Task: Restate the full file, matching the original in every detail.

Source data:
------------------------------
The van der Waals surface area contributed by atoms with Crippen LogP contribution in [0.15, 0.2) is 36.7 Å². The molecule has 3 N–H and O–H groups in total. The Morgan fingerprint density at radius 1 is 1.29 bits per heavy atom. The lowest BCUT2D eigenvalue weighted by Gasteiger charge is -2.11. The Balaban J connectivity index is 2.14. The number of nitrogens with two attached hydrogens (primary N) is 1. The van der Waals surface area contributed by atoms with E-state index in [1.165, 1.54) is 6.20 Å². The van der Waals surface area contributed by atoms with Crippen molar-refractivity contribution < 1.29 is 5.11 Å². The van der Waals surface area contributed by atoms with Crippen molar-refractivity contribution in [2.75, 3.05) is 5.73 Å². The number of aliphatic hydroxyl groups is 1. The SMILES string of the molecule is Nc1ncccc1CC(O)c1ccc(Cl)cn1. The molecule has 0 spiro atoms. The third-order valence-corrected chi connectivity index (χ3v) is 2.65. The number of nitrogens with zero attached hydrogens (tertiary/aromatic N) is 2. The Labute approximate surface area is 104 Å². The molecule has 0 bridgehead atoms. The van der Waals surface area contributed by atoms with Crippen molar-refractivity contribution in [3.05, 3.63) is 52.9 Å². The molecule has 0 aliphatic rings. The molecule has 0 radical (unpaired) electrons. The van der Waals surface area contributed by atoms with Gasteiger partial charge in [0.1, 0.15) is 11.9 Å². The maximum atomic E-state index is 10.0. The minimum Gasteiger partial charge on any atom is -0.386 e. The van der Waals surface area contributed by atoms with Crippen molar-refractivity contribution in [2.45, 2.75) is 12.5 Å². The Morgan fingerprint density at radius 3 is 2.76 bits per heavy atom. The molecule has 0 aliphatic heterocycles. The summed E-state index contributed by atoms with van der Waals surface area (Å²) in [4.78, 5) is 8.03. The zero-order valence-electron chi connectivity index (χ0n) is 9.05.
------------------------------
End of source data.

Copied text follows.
The van der Waals surface area contributed by atoms with Crippen LogP contribution in [0.15, 0.2) is 36.7 Å². The molecule has 3 N–H and O–H groups in total. The Morgan fingerprint density at radius 1 is 1.29 bits per heavy atom. The lowest BCUT2D eigenvalue weighted by Gasteiger charge is -2.11. The Balaban J connectivity index is 2.14. The number of nitrogens with two attached hydrogens (primary N) is 1. The van der Waals surface area contributed by atoms with E-state index in [1.165, 1.54) is 6.20 Å². The van der Waals surface area contributed by atoms with Crippen molar-refractivity contribution < 1.29 is 5.11 Å². The van der Waals surface area contributed by atoms with Crippen molar-refractivity contribution in [2.75, 3.05) is 5.73 Å². The number of aliphatic hydroxyl groups is 1. The SMILES string of the molecule is Nc1ncccc1CC(O)c1ccc(Cl)cn1. The molecule has 0 spiro atoms. The third-order valence-corrected chi connectivity index (χ3v) is 2.65. The number of nitrogens with zero attached hydrogens (tertiary/aromatic N) is 2. The Labute approximate surface area is 104 Å². The molecule has 0 bridgehead atoms. The van der Waals surface area contributed by atoms with Crippen molar-refractivity contribution in [3.05, 3.63) is 52.9 Å². The molecule has 0 aliphatic rings. The molecule has 0 radical (unpaired) electrons. The van der Waals surface area contributed by atoms with Gasteiger partial charge in [0.1, 0.15) is 11.9 Å². The maximum atomic E-state index is 10.0. The minimum Gasteiger partial charge on any atom is -0.386 e. The van der Waals surface area contributed by atoms with Crippen molar-refractivity contribution in [2.45, 2.75) is 12.5 Å². The Morgan fingerprint density at radius 3 is 2.76 bits per heavy atom. The molecule has 0 aliphatic heterocycles. The summed E-state index contributed by atoms with van der Waals surface area (Å²) in [4.78, 5) is 8.03. The zero-order valence-electron chi connectivity index (χ0n) is 9.05.